chaises would start together; and, reaching Mr. Breed
's, the ladies and gentlemen, girls and boys, would proceed to fishing from the rocks and boats.
Each one wore the commonest clothes; and the day was passed in all sorts of sports.
A fish-dinner was an agreed part of the fare; and a supper at Lynn Hotel closed the eating of the day. The party rode home by moonlight; and, by ten o'clock, were tired enough to go to bed.
Dec. 10, 1816.--The town of Brooks
, in Hancock County, Maine
, containing 13,744 acres, was named in honor of the governor.
Every town rejoices in some euphonious local names.
, Labor in Vain, No Man's Friend, Hardscrabble.
A minister was asked if he would attend an evening meeting for religious worship.
He answered, “No: I have no opinion of religion got by candle-light.”
The first time any meeting-house in Medford
had been heated by a stove was Dec. 18, 1820.
1822.--The delta of trees, within the triangular fence, which is in the public road, at the junction of High and Grove Streets, near the Lowell Railroad Station, in West Medford, was planted by the Hon. Peter C. Brooks
in 1822; and the fence was built at his expense.
has not been a resort for Jews; but it had one who is remembered with interest,--Abraham Touro
, eminent for his social and generous qualities.
When General Lafayette
, Mr. Touro
offered him his noble horse for his entrance into Boston
On the day of that triumphant entry, Mr. Touro
was standing in his chaise, to catch his first sight of the illustrious visitor, when a sudden start of his horse threw him from his place, and broke his leg. The fracture was a very bad one, and the patient grew worse daily.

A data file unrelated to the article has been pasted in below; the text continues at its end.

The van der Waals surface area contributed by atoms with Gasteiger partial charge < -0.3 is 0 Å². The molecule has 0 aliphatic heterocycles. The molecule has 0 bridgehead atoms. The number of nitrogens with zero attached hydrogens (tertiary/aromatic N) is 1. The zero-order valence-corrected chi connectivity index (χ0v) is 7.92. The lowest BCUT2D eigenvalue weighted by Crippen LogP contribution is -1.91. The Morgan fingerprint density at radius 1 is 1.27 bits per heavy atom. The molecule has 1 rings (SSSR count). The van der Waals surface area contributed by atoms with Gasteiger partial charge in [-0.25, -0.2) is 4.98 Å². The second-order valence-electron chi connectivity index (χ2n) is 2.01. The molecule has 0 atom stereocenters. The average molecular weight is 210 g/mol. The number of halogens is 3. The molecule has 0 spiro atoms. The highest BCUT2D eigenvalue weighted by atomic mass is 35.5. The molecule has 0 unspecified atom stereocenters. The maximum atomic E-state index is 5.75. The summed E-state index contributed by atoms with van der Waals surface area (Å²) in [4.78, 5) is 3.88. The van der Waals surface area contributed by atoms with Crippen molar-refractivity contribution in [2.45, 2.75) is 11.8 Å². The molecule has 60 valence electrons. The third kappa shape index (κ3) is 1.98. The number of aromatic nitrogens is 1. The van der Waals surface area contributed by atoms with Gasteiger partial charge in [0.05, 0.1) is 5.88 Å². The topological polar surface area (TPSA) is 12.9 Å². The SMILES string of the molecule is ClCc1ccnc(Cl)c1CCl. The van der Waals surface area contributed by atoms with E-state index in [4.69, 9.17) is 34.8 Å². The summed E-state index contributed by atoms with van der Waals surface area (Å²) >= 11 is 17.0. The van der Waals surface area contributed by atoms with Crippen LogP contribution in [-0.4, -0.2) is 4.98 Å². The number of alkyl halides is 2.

The physicians and surgeons did all they could, and finally assured him that nothing but amputation could save his life.
With a Jew's traditionary prejudice against that operation, he firmly answered thus: “No
! I will never go into heaven with one leg.”
He left about two hundred thousand dollars; and distributed it, by will, in legacies varying from five to twenty thousand dollars. He gave much in charity.
He left a large sum to keep the synagogue in Newport, R. I.
, in good repair.
1825.--Parties in the Woods
. Within the first twenty years of this century, it was customary for select parties of girls and boys, in whortleberry-time, to go into the woods near Pine Hill
, or at the Bower, and there frolic in true rustic style.
A long extempore table was crowded with eatables, which had been contributed by the several members of the party.
Rural dresses and schoolboy manners gave zest to the occasion; while dancing on the grass allowed all to join.
The coming home in procession, or in carts, gave the last touch to the jubilant scene.